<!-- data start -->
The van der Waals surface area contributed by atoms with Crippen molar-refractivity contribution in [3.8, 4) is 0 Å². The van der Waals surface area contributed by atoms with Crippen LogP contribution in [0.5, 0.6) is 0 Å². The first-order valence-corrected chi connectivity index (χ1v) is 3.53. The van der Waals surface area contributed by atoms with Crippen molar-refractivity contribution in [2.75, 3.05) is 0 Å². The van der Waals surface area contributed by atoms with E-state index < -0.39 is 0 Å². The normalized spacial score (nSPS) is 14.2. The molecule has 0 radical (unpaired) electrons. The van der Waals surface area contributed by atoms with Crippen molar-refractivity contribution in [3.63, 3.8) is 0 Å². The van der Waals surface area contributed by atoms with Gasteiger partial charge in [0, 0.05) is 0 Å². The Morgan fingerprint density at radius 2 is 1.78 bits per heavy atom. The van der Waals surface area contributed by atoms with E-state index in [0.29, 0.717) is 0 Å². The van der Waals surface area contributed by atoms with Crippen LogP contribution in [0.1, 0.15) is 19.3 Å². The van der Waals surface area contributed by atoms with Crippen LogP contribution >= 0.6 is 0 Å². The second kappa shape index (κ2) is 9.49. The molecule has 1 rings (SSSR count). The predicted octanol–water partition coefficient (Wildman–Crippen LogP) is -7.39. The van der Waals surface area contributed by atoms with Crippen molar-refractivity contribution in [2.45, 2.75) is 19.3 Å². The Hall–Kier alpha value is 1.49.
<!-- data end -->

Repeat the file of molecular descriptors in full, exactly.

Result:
The van der Waals surface area contributed by atoms with Crippen molar-refractivity contribution in [3.8, 4) is 0 Å². The van der Waals surface area contributed by atoms with Crippen LogP contribution in [0.5, 0.6) is 0 Å². The first-order valence-corrected chi connectivity index (χ1v) is 3.53. The van der Waals surface area contributed by atoms with Crippen molar-refractivity contribution in [2.75, 3.05) is 0 Å². The van der Waals surface area contributed by atoms with E-state index < -0.39 is 0 Å². The normalized spacial score (nSPS) is 14.2. The molecule has 0 radical (unpaired) electrons. The van der Waals surface area contributed by atoms with Crippen molar-refractivity contribution in [3.63, 3.8) is 0 Å². The van der Waals surface area contributed by atoms with Gasteiger partial charge in [0, 0.05) is 0 Å². The Morgan fingerprint density at radius 2 is 1.78 bits per heavy atom. The van der Waals surface area contributed by atoms with E-state index in [0.29, 0.717) is 0 Å². The van der Waals surface area contributed by atoms with Crippen LogP contribution in [0.1, 0.15) is 19.3 Å². The van der Waals surface area contributed by atoms with Crippen LogP contribution >= 0.6 is 0 Å². The second kappa shape index (κ2) is 9.49. The molecule has 1 rings (SSSR count). The predicted octanol–water partition coefficient (Wildman–Crippen LogP) is -7.39. The van der Waals surface area contributed by atoms with Crippen molar-refractivity contribution in [2.45, 2.75) is 19.3 Å². The Hall–Kier alpha value is 1.49.